Hello to all,
I'm writing a device driver for beagle, and I want to control the
on-board user button (GPIO_7) in order to register an interrupt from
this button. In other words, I simply want the button to be associated
with an interrupt handler I wrote.
I'm trying to use the kernel GPIO API, but the gpio_request() call
returns with -EBUSY. Then, while gpio_to_irq() correctly returns the
irq number (as I can see it in /proc/interrupts), request_irq()
returns -EBUSY again.
The call sequence is
irq = gpio_to_irq(GPIO_7);
request_irq(irq, my_handler, IRQF_SHARED, name, NULL);
How can I free such irq in order to manage it?
I’m purely guessing here, but the fact that the normal kernel configuration sets up that button with an internal interrupt handler and then enables a keyboard like event would seem to mean that you need to modify your kernel build to disable the default operation of that button.
Googling i'm finding many drivers that use omap-specific functions,
such as omap_request_gpio() or something like that. I found
declarations of such functions in the arch/arm/plat-omap/include/*
But i'm new to kernel development, and i can't figure out how to
include files from that dir...
Maybe calling omap functions is needed in order to request gpio lines,
is it correct?
Sorry for the newbie questions...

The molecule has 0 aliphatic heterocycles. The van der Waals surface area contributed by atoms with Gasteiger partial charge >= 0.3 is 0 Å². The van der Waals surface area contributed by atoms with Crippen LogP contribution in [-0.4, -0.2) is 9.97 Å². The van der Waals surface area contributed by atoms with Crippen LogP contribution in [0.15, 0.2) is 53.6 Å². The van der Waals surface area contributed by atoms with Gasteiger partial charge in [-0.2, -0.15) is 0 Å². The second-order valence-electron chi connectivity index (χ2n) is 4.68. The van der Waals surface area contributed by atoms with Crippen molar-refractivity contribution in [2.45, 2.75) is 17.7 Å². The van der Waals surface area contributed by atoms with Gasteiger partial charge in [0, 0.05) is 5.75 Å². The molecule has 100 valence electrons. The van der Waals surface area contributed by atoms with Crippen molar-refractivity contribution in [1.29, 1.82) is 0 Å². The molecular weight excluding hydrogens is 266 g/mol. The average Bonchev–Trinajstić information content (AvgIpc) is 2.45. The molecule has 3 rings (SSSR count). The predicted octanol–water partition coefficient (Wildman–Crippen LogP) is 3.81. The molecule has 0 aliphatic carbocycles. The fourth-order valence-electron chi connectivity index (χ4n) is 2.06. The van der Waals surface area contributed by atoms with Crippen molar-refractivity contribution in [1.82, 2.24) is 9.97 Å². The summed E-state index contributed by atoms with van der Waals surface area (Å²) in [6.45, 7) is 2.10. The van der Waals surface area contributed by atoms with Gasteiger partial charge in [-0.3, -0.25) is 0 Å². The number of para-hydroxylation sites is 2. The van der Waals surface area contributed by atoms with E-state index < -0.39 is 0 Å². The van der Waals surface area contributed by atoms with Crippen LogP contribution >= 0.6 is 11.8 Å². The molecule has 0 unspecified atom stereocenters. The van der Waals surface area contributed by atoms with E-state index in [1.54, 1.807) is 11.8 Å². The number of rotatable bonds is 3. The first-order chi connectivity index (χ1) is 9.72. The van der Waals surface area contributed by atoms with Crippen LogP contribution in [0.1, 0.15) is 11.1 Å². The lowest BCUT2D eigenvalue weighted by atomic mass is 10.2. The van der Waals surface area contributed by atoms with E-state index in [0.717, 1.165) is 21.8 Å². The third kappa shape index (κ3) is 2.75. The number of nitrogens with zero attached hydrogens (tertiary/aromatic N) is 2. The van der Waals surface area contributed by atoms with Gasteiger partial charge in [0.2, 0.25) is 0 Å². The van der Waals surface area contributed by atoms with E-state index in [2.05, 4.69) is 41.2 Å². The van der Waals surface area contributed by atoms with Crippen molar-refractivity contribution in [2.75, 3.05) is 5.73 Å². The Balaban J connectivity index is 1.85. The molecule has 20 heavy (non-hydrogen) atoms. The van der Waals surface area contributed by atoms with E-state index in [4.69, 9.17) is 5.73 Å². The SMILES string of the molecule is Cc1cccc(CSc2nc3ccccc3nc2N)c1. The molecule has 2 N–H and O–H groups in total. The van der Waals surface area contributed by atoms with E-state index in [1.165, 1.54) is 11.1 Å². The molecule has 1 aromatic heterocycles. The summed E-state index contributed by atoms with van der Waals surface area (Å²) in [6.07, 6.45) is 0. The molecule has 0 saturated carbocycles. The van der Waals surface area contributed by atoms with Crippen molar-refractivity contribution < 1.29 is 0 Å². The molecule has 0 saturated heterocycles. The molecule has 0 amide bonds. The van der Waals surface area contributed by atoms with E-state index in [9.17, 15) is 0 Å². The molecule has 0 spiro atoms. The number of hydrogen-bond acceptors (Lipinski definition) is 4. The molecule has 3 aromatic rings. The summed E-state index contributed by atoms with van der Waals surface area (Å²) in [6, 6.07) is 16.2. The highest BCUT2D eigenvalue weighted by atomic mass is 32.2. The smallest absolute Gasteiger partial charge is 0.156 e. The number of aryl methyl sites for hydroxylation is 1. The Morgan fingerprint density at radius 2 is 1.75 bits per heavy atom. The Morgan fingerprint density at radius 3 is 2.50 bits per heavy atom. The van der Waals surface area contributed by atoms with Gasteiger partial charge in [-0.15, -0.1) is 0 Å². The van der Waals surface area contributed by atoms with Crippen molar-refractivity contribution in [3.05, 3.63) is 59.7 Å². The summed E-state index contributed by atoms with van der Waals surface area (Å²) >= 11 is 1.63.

I’m pretty sure that USER-button is already acquired by kernel. Just find the place in kernel and disable it.
2010/11/22 Daniele Capuano <firstname.lastname@example.org>
Daniele - sorry I don’t have any direct advice, but here is an excellent resource for Linux device drivers:
Do you think that I have to disable ALL the GPIO support in kernel
configuration? It seems to be quite a dramatic solution...but i can't
find where is any gpio-specific driver in kernel...
p.s. @Jeff Yes, that is my reference book for deleloping my
driver...but gpio is not taken into account...
You need to learn how to find necessary code in the kernel source, because the kernel itself is the perfect book about linux device drivers
Try to use “grep” utility to search for text. For instance something like:
grep GPIO * -r | grep omap
2010/11/23 Daniele Capuano <email@example.com>
Take a look at this gentleman's page, he does almost exactly what
you're looking to do, and provides ample code examples to accomplish
Have a look into the kernel source:
Documentation/gpio.txt explains the way GPIO are managed by the kernel. Note the user interface through sysfs.
arch/arm/plat-omap/gpio.c is the platform code used by the generic gpio framework.
Have fun !
I found the kernel configuration at
"Device Drivers -> Input Device Support-> Keyboards - > GPIO Buttons"
that seems to perfectly match the case. Now, since this is a built-in
configuration and cannot be disabled without recompiling, i'm going to
recompile and retry...
Thanks a lot!
Can’t we configure the gpio_keys driver to call my custom ISR for user button? If not, then as discussed in this thread we need to disable GPIO buttons from menu config and write a module where we can request for user button and register it with custom handler?